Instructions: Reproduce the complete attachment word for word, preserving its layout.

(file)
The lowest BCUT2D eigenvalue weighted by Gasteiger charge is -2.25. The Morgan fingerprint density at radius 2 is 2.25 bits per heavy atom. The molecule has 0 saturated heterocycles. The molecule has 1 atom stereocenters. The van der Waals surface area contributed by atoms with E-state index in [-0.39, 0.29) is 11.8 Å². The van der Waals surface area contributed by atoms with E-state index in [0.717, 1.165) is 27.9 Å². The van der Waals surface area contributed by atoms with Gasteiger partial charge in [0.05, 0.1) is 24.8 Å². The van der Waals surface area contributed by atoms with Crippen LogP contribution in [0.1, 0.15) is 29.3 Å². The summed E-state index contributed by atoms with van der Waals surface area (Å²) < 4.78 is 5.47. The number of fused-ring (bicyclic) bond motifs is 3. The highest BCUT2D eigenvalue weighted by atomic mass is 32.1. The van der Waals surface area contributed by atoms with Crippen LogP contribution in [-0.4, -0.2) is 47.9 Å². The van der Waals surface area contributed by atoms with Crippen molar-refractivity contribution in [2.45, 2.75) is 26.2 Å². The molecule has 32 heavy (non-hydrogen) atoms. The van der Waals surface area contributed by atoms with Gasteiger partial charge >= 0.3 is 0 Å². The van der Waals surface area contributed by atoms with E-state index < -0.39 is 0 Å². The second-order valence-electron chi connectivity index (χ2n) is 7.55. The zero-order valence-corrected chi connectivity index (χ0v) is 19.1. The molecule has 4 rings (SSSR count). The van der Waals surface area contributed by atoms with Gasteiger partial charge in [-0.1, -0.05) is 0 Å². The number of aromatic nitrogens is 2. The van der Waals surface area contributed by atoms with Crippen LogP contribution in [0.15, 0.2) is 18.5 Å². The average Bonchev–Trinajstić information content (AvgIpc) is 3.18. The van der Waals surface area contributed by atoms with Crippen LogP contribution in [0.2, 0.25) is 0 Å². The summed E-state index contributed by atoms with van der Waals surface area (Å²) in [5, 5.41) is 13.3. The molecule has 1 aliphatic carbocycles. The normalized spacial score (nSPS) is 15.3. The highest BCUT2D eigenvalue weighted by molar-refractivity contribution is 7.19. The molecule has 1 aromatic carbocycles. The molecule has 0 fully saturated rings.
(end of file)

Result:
The lowest BCUT2D eigenvalue weighted by Gasteiger charge is -2.25. The Morgan fingerprint density at radius 2 is 2.25 bits per heavy atom. The molecule has 0 saturated heterocycles. The molecule has 1 atom stereocenters. The van der Waals surface area contributed by atoms with E-state index in [-0.39, 0.29) is 11.8 Å². The van der Waals surface area contributed by atoms with E-state index in [0.717, 1.165) is 27.9 Å². The van der Waals surface area contributed by atoms with Gasteiger partial charge in [0.05, 0.1) is 24.8 Å². The van der Waals surface area contributed by atoms with Crippen LogP contribution in [0.1, 0.15) is 29.3 Å². The summed E-state index contributed by atoms with van der Waals surface area (Å²) < 4.78 is 5.47. The number of fused-ring (bicyclic) bond motifs is 3. The highest BCUT2D eigenvalue weighted by atomic mass is 32.1. The van der Waals surface area contributed by atoms with Crippen LogP contribution in [-0.4, -0.2) is 47.9 Å². The van der Waals surface area contributed by atoms with Crippen molar-refractivity contribution in [2.45, 2.75) is 26.2 Å². The molecule has 32 heavy (non-hydrogen) atoms. The van der Waals surface area contributed by atoms with Gasteiger partial charge >= 0.3 is 0 Å². The van der Waals surface area contributed by atoms with E-state index < -0.39 is 0 Å². The second-order valence-electron chi connectivity index (χ2n) is 7.55. The zero-order valence-corrected chi connectivity index (χ0v) is 19.1. The molecule has 4 rings (SSSR count). The van der Waals surface area contributed by atoms with Gasteiger partial charge in [-0.1, -0.05) is 0 Å². The number of aromatic nitrogens is 2. The van der Waals surface area contributed by atoms with Crippen LogP contribution in [0.15, 0.2) is 18.5 Å². The average Bonchev–Trinajstić information content (AvgIpc) is 3.18. The van der Waals surface area contributed by atoms with Crippen LogP contribution in [0.2, 0.25) is 0 Å². The summed E-state index contributed by atoms with van der Waals surface area (Å²) in [5, 5.41) is 13.3. The molecule has 1 aliphatic carbocycles. The normalized spacial score (nSPS) is 15.3. The highest BCUT2D eigenvalue weighted by molar-refractivity contribution is 7.19. The molecule has 1 aromatic carbocycles. The molecule has 0 fully saturated rings.